Tuesday, August 1, 2017

Compensatory Lengthening

Compensatory lengthening refers to the lengthening of a vowel sound due to the loss of a consonant. This usually occurs in the syllable coda.  This phonology process is common in English and many other languages.

The word night provides an example of compensatory lengthening. It used to be pronounced with a velar fricative. The phonetic transcription is thus [nixt]. However, the velar fricative was later lost. To compensate for the loss of the fricative, the vowel lengthened to compensate. The word was then pronounced [ni:t]. As a result of the Grent English Vowel Shift, the pronunciation of the word night later changed to [naIt].

In non-rhotic dialects of English, words such as her and service have a long schwa. This compensates for the loss of the consonant. In words such as here and tour, however, many speakers have a schwa which replaces the rhotic consonant.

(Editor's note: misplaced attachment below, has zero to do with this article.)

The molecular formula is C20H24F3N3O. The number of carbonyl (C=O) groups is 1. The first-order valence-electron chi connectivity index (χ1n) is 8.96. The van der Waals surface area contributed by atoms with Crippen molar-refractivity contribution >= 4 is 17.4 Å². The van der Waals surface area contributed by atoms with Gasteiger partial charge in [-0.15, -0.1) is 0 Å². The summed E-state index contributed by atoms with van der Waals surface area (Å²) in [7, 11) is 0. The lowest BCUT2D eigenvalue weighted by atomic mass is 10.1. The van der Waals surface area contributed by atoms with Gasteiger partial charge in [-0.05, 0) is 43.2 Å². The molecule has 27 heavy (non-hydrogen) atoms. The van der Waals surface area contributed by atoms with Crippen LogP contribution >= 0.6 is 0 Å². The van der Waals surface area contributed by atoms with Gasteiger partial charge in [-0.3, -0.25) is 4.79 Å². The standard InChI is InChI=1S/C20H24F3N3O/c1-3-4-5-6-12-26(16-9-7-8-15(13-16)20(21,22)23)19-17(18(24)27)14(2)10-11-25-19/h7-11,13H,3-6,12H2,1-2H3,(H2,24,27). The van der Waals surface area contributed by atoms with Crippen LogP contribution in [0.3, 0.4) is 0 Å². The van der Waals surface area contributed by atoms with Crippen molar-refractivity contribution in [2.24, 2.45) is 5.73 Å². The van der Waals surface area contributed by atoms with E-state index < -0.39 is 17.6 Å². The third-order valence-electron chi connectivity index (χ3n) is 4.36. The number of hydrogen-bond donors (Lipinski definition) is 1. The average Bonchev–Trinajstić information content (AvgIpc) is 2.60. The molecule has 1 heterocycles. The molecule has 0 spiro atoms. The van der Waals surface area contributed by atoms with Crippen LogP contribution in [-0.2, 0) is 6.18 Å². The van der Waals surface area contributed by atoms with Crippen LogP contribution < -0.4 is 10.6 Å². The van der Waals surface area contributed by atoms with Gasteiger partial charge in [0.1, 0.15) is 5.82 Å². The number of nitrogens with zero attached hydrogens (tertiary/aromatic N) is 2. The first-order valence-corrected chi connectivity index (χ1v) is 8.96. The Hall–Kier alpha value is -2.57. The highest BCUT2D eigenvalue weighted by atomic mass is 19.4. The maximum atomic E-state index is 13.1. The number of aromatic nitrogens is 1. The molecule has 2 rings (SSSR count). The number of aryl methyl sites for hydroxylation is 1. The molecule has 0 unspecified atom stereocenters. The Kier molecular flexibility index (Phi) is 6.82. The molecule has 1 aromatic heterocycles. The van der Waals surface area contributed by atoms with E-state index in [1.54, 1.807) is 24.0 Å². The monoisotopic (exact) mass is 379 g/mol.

An example of compensatory lengthening can also be observed in Spanish. The word dos [two] is realized as [do:] in certain dialects. The word-final s isn't pronounced. To compensate, the vowel is lengthened.

Compensatory lengthening is a common phonological process. It usually occurs in the syllable coda and exemplifies sound change. The loss of the syllable-final consonant results in the lengthening of the preceding vowel. As a result, the language preserves the rhythmical quality of the word.

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